What will be the future of urban mobility, during the pandemic and post-COVID-19? There are no definitive answers to the question. A number of cities in the world that had focused on public transport as a sustainable model of mobility, are now debating how to make it safer. Safer, because even when the pandemic is over, there will be the threat of more frequent epidemics. Safe public transport is a challenge which urbanists are still grappling with.
There are two anecdotes I would use to give some context. The first one is from the period when we were coming up with a smart city plan for Shimla. Two adept officers, the Commissioner and the Assistant Commissioner, were of the opinion that access to water in the city should be our first priority. This was also because the town was grappling with an acute water crisis, both in terms of adequate quantity and potability. To our surprise, however, through a widespread survey the people of the city instead chose mobility in the city their priority; in the year 2016. Invariably, in most of the smart city plans, mobility figured as the top priority for city planning.
The second one is recent, from a few days ago. I ended up almost quarreling with policemen at a post in Lakkar Bazar, Shimla. They had stopped two young cyclists from riding their bicycles, calling the area a no-cycle zone. I had to point out that the smart city plan of the town lays stress on the greater use of cycles as an additional mode of non-motorised transport.
Coming back to mobility, what could be viable and sustainable modes of public transport? Firstly, it is important to understand the challenges in mobility in major cities across the world.
An interesting data sample released recently showed there was a substantial fall in people’s movement given the lockdown imposed by various governments. The relative change in mobility in India, however, was an incredible -5800% – the country had come to a literal halt. The change in the number of visitors at workplaces was -51%, and time spent at home increased by 15%, given that most of the white-collar workers worked from home.
However, this cannot remain as the status quo. People will start going out to work and for various other reasons. From ancient Rome to modern Atlanta, the shape of cities has been defined by the technologies that allow commuters to get to work in about 30 minutes, says this Bloomberg piece. In India, seven percent of our total time in the day is spent on commuting – about two hours, on an average. That number is higher in metropolitan cities, and these numbers are among the highest in the world.
As is evident from the data, a large number of commutes take place either on foot or via public transport. It is mistaken idea to think that most of India commutes to work via motorised transport. Data revealed by the Registrar General of India regarding the commuting patterns of 200 million working class Indians, those into non-agricultural operations, presents an interesting picture for mobility strategies in the future.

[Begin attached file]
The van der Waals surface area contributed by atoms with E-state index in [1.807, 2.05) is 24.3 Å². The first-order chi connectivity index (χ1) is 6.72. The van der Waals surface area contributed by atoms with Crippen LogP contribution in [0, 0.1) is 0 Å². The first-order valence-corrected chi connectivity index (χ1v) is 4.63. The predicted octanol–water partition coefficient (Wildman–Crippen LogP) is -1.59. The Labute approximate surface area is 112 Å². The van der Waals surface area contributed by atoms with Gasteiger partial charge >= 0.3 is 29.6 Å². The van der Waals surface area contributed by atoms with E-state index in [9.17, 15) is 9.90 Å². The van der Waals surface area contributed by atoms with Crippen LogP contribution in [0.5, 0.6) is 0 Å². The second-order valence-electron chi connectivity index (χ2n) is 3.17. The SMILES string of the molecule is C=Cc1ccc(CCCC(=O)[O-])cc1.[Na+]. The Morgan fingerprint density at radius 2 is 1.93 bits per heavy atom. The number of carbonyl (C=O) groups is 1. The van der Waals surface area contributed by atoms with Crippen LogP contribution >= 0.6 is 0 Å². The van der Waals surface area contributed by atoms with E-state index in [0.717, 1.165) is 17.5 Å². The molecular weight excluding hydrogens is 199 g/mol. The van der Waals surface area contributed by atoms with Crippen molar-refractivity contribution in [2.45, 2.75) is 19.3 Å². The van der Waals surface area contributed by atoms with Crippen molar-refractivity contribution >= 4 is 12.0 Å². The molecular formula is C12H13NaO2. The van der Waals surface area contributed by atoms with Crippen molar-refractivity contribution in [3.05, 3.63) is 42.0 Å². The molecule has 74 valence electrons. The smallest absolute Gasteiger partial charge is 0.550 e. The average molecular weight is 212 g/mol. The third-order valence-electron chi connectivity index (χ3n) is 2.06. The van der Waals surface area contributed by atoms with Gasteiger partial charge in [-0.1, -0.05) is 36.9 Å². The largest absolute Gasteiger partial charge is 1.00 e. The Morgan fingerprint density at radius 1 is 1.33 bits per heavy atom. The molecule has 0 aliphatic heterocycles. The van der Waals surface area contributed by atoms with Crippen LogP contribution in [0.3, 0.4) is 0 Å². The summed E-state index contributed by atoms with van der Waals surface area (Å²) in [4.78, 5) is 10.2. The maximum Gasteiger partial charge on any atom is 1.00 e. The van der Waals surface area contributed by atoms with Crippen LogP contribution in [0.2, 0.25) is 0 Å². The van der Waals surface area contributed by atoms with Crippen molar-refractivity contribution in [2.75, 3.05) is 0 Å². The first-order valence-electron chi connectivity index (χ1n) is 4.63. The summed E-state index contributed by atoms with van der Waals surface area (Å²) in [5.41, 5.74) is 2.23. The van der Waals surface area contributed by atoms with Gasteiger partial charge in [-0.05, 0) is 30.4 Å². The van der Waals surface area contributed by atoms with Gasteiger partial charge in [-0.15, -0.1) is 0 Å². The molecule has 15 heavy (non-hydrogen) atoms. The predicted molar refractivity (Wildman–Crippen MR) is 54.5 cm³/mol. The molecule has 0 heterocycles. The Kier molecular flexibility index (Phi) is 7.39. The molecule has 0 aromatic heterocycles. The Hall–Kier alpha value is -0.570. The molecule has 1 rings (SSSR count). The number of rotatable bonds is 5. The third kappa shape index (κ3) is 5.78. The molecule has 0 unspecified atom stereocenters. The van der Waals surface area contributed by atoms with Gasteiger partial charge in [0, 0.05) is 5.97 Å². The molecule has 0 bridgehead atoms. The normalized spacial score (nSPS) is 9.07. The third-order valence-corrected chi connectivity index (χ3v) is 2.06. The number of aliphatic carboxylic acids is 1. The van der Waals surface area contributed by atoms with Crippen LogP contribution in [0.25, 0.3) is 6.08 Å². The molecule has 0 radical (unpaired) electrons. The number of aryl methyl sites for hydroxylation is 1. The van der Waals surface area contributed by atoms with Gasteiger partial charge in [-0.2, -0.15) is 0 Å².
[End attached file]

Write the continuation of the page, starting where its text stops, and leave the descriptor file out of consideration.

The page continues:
Of the total, nearly 30% of the people do not commute at all. Among the 140 million workers who commute to work, the distances they cover are quite small. Almost 25% of commuters travel less than a kilometre, and another third travel between two and five kms. Bicycling is another popular mode of transport with almost 13% using it to go to their workplaces. The share of public transport is 18% while private transport’s share is 15%.
Even in mega-cities, walking is the most common mode of commuting. Kolkata has the largest share of pedestrians at 39%, followed by Mumbai at 31%, Bengaluru at 29%, Delhi at 26% and finally Chennai with 20%.
In such a scenario, it important for urban planners to factor-in these commuting patterns – pedestrians-at 30%, those on bicycles at 13%, and those on the bus, at 16%. In a post-COVID-19 situation, the rich and the upper-middle-class sections will want for a greater use of private cars, which would further harm means of sustainable development.
We have seen how the poor subsidises the rich in the cities. Despite the clarity, urban planning has mostly been for the affluent sections; flyovers and widened roads are laid out so that their giant guzzlers can move fast. The reality is that more flyovers mean more cars, negating the construction of such infrastructure. In Shimla, sections of the middle-class have forced the state government to allow motorised vehicles even in centuries-old restricted roads; from Boileauganj to Vidhan Sabha and Sanjaulli to IGMC.